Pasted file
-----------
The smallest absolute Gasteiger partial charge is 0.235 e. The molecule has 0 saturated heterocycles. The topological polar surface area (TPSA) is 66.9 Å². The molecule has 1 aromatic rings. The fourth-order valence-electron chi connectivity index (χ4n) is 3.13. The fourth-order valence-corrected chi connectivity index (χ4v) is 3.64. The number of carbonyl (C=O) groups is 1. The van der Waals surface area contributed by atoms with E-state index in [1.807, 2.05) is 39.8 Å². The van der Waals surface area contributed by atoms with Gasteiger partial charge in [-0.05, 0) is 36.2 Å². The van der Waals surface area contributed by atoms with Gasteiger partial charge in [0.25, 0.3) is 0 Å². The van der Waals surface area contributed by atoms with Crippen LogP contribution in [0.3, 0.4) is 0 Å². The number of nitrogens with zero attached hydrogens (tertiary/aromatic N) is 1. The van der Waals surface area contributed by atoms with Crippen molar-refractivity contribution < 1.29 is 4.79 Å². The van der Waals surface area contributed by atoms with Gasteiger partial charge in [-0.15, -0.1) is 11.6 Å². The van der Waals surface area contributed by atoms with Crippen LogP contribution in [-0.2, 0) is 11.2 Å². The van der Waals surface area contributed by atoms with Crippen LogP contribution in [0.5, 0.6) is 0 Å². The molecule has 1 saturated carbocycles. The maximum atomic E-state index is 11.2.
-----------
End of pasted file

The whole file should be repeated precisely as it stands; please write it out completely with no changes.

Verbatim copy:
The smallest absolute Gasteiger partial charge is 0.235 e. The molecule has 0 saturated heterocycles. The topological polar surface area (TPSA) is 66.9 Å². The molecule has 1 aromatic rings. The fourth-order valence-electron chi connectivity index (χ4n) is 3.13. The fourth-order valence-corrected chi connectivity index (χ4v) is 3.64. The number of carbonyl (C=O) groups is 1. The van der Waals surface area contributed by atoms with E-state index in [1.807, 2.05) is 39.8 Å². The van der Waals surface area contributed by atoms with Gasteiger partial charge in [-0.05, 0) is 36.2 Å². The van der Waals surface area contributed by atoms with Gasteiger partial charge in [0.25, 0.3) is 0 Å². The van der Waals surface area contributed by atoms with Crippen LogP contribution in [0.3, 0.4) is 0 Å². The number of nitrogens with zero attached hydrogens (tertiary/aromatic N) is 1. The van der Waals surface area contributed by atoms with Crippen molar-refractivity contribution < 1.29 is 4.79 Å². The van der Waals surface area contributed by atoms with Gasteiger partial charge in [-0.15, -0.1) is 11.6 Å². The van der Waals surface area contributed by atoms with Crippen LogP contribution in [-0.2, 0) is 11.2 Å². The van der Waals surface area contributed by atoms with Crippen LogP contribution in [0.5, 0.6) is 0 Å². The molecule has 1 saturated carbocycles. The maximum atomic E-state index is 11.2.